Resilience, Talent Attraction, and Brain Drain since the 2008 Economic Crisis in Spanish Regions

González-Leonardo, M. & López-Gay, A. (2023). Resilience, Talent Attraction, and Brain Drain since the 2008 Economic Crisis in Spanish Regions. In: Resilient Landscapes. Eds. Clemente, M., Rodrigo-Comino, J., & Chelli, F.M., pp. 163-180 Taylor and Francis. 10.1201/9781003171164-9.

Full text not available from this repository.


Regional resilience is defined as the intrinsic ability of a given territory to adapt or recover from a disturbance. This study analyses interregional migrations of young Spaniards by educational attainment between 2000 and 2018 as indicator of regional resilience. The main objective is to measure the level of resilience of each Spanish region to the impact of the 2008 recession. At first, the Residential Variation Statistics analyzes migration patterns. Results show a regional polarisation after the economic crisis. The peripheral regions of inland Spain show a low level of resilience and are affected by an incipient exodus of university graduates. The peripheral regions of the Northwest and South, however, show greater resilience to the crisis than the inland regions. The central region of Madrid results the main destination for university graduates, whose activities have a greater capacity to absorb an increasingly young and skilled workforce. The semi-central regions of the Mediterranean and the Northeast show acceptable levels of resilience in terms of the employability among the local young population with university studies, but not as destinations for highly skilled workers from other Spanish regions.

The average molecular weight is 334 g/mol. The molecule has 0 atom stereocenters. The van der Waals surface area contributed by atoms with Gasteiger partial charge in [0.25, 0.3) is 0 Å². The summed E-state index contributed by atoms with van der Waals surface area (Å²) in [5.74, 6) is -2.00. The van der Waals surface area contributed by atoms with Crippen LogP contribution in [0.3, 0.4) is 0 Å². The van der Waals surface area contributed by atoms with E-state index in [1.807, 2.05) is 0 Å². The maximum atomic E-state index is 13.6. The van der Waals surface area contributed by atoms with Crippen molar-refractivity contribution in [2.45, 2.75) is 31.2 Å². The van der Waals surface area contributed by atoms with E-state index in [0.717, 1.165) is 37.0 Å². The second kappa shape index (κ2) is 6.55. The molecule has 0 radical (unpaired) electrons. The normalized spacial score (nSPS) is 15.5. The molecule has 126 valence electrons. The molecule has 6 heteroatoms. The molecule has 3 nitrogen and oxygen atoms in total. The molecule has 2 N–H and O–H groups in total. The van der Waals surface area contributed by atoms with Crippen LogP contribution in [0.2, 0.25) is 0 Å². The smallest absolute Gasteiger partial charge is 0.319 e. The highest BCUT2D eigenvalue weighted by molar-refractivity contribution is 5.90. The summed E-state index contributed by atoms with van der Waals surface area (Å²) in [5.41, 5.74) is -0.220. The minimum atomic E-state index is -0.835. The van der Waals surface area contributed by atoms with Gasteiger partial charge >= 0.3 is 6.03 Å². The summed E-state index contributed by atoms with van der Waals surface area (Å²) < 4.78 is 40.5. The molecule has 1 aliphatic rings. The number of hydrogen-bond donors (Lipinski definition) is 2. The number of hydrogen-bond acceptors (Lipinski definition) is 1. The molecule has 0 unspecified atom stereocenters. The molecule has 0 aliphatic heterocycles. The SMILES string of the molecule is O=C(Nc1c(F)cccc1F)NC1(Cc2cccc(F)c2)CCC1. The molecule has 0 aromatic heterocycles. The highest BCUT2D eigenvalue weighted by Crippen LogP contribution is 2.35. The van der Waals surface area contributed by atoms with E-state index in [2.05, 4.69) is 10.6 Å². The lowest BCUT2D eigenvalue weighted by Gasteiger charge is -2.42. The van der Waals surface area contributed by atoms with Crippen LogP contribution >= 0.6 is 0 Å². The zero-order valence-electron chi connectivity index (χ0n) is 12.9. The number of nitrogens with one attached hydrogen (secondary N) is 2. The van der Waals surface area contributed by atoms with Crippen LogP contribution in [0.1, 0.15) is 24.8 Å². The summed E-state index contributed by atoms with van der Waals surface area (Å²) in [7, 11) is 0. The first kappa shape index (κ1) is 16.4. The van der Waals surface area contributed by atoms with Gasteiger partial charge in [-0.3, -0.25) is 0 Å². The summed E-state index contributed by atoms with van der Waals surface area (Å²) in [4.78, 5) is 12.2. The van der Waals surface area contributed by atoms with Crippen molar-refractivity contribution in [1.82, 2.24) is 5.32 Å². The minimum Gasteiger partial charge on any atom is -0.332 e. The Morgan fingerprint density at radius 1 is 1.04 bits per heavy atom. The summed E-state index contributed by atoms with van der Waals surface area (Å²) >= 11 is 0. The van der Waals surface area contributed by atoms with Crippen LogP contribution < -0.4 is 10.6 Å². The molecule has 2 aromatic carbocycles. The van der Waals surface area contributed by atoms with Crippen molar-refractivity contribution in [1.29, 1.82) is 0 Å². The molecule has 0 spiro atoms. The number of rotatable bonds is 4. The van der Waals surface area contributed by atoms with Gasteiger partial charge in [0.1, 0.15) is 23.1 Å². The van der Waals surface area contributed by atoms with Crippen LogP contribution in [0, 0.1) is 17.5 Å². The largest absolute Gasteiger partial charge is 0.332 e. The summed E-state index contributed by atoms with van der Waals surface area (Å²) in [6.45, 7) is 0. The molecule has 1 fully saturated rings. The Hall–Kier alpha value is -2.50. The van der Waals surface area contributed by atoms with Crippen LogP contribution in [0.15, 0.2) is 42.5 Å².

Item Type: Book Section
Research Programs: Population and Just Societies (POPJUS)
Population and Just Societies (POPJUS) > Multidimensional Demographic Modeling (MDM)
Depositing User: Luke Kirwan
Date Deposited: 30 Jan 2024 09:56
Last Modified: 30 Jan 2024 09:56

Actions (login required)

View Item View Item